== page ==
October 26, 2020
Florida Wildlife Corridor Expedition 01152015
Florida Wildlife Corridor Expedition team member Mallory Lykes Dimmitt wades out into a swamp within the Green Swamp to capture a photograph.

Photo: Carlton Ward Jr

Florida Sandhill Cranes
Florida Sandhill Cranes forage on a private ranch in the Green Swamp.

Photo: Carlton Ward Jr

Controlled burn in the Green Swamp
Florida Wildlife Corridor Expedition team members Mallory Lykes Dimmitt and Joe Guthrie help ignite a prescribed fire in Green Swamp East.

Photo: Carlton Ward Jr

Week 1: Through the Green Swamp

After leaving the Everglades Headwaters, the Florida Wildlife Corridor Expedition team spent the rest of the first week immersed in the Green Swamp Wilderness Preserve in Central Florida, a little known part of the state hiding within plain sight of Tampa's and Orlando's sprawling metropolitan areas.

The swamp spans five counties and 560,000 acres, a majority of which is designated as an Area of Critical State Concern for the purpose of protecting Florida's water supply. As the headwaters of four of Florida's rivers and an important groundwater recharge area for the Floridan Aquifer that provides drinking water to Florida and parts of Georgia and Alabama, the Green Swamp is a significant stepping stone in the network of protected areas that anchor the Florida Wildlife Corridor.

Wildlife is abundant in the swamp, and in order to keep track of all the birds and animals seen, the Expedition team recorded a species list, below, that we'll update throughout the trek.

The highlight of our Green Swamp experience, after backpacking and camping in a soaking rain befitting of the region, was participating in a controlled burn with land managers from the Southwest Florida Water Management District. Fire is an important management tool across all of Florida, and the swamp is no exception. We were lucky that favorable weather allowed the burn to happen as planned while we were in the region, and we were thrilled to help ignite, photograph and film this fire. The benefits of prescribed fire are many, including reducing fuels to mitigate potentially hazardous wildfires, wildlife habitat improvement, insect and disease control, encouraging new growth of native vegetation, and maintaining habitat for plant and animal species that depend on periodic fire.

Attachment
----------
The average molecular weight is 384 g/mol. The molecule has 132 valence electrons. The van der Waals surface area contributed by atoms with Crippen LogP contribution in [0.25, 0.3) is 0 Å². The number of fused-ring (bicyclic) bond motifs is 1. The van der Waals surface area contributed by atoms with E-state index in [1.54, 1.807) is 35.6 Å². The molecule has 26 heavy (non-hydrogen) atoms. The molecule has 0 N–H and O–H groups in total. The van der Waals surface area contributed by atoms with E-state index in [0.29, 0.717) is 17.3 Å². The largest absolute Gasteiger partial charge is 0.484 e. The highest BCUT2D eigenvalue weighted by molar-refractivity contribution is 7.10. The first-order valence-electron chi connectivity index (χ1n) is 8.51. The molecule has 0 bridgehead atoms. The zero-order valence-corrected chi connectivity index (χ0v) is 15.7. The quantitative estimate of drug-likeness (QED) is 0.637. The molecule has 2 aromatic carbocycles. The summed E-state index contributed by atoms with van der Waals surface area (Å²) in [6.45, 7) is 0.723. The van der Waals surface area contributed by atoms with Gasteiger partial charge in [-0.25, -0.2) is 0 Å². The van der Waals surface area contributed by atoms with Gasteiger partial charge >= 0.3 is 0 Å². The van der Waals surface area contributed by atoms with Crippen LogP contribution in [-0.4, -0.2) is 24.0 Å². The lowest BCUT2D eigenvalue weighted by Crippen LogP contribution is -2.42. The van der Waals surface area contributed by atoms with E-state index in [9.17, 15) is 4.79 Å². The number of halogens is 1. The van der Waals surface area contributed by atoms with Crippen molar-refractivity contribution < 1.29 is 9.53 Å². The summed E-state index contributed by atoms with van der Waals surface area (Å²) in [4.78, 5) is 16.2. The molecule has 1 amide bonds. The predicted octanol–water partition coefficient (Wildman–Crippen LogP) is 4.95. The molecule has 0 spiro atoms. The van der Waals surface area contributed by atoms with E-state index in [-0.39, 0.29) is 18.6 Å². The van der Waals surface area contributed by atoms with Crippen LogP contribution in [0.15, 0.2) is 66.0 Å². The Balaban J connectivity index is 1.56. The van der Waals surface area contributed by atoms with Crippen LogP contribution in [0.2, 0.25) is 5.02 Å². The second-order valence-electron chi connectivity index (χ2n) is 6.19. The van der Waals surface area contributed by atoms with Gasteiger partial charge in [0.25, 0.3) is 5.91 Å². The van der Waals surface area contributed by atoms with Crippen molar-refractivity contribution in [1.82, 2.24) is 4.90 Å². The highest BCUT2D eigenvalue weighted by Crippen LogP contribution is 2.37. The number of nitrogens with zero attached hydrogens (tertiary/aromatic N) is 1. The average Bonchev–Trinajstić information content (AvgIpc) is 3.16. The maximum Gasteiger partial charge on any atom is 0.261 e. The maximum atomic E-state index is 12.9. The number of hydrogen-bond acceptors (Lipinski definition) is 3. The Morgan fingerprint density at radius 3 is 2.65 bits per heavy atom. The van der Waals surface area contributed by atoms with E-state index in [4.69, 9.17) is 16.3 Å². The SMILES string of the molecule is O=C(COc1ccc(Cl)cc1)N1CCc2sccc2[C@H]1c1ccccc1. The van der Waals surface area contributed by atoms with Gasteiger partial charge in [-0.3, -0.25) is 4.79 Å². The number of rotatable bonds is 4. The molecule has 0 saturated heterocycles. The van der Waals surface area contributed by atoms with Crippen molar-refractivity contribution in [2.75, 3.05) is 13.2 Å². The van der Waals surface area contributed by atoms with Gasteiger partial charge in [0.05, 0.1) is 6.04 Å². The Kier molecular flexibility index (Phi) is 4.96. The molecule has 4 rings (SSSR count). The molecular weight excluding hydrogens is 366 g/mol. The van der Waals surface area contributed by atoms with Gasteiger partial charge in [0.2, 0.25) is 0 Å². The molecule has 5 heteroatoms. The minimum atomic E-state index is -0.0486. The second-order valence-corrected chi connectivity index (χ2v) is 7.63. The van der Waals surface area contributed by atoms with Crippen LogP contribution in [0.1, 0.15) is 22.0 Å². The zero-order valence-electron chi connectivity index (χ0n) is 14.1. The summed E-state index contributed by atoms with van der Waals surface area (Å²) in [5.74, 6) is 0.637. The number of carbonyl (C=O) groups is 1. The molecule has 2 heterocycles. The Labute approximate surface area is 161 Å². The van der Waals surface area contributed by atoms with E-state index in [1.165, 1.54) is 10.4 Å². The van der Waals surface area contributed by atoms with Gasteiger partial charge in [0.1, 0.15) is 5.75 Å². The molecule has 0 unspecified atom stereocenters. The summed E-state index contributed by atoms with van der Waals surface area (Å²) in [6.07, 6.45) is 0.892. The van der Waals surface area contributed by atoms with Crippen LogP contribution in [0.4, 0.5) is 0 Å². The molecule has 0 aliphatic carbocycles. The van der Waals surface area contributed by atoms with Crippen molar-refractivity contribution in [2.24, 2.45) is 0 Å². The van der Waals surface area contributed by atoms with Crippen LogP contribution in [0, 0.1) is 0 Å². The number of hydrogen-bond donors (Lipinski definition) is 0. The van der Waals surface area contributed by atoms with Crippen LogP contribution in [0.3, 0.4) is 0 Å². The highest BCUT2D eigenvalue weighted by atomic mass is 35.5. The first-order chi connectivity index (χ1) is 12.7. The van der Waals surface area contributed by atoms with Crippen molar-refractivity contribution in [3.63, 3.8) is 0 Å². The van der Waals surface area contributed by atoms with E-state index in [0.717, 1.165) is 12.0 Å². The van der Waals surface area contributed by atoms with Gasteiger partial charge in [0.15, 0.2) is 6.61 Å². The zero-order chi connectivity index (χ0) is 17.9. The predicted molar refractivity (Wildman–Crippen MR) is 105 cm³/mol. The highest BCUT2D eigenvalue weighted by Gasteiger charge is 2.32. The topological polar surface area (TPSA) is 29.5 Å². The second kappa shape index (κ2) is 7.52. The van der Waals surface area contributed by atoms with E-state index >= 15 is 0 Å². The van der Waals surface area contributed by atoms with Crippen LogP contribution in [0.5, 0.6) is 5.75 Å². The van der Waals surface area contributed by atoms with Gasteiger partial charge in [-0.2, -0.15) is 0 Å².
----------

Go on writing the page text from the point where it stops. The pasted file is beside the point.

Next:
Glades to Gulf Species List (as of 1.15.15):
Wood Stork Tricolored Heron Tufted Titmouse
Florida Sandhill Crane Little Blue Heron Black-capped Chickadee
Red-shouldered Hawk Bald Eagle Great White Egret
Turkey Vulture Eastern Phoebe Pygmy Rattlesnake
Black Vulture Mallard Black Racer
White-tailed Deer American Coot Virginia Opossum
Raccoon Limpkin Northern Bobwhite
Wild Turkey Barred Owl  
White Ibis Osprey  
Eastern Grey Squirrel Killdeer  
Common Yellowthroat Yellow-rumped Warbler  
Palm Warbler Squirrel Tree Frog  
Gray Catbird Barking Tree Frog  
Northern Mockingbird Green Anole  
American Robin Lubber Grasshopper  
American Crow River Otter  
Great Blue Heron Nine-banded Armadillo  
Cattle Egret Southeastern Pocket Gopher (mounds)  
Northern Cardinal Coyote (scat)  
Eastern Bluebird Carolina Wren  
American Kestrel Blue-gray Gnatcatcher  
Mourning Dove Hairy Woodpecker  

 

Tags: Environment, Florida Wildlife Corridor Expedition 2015

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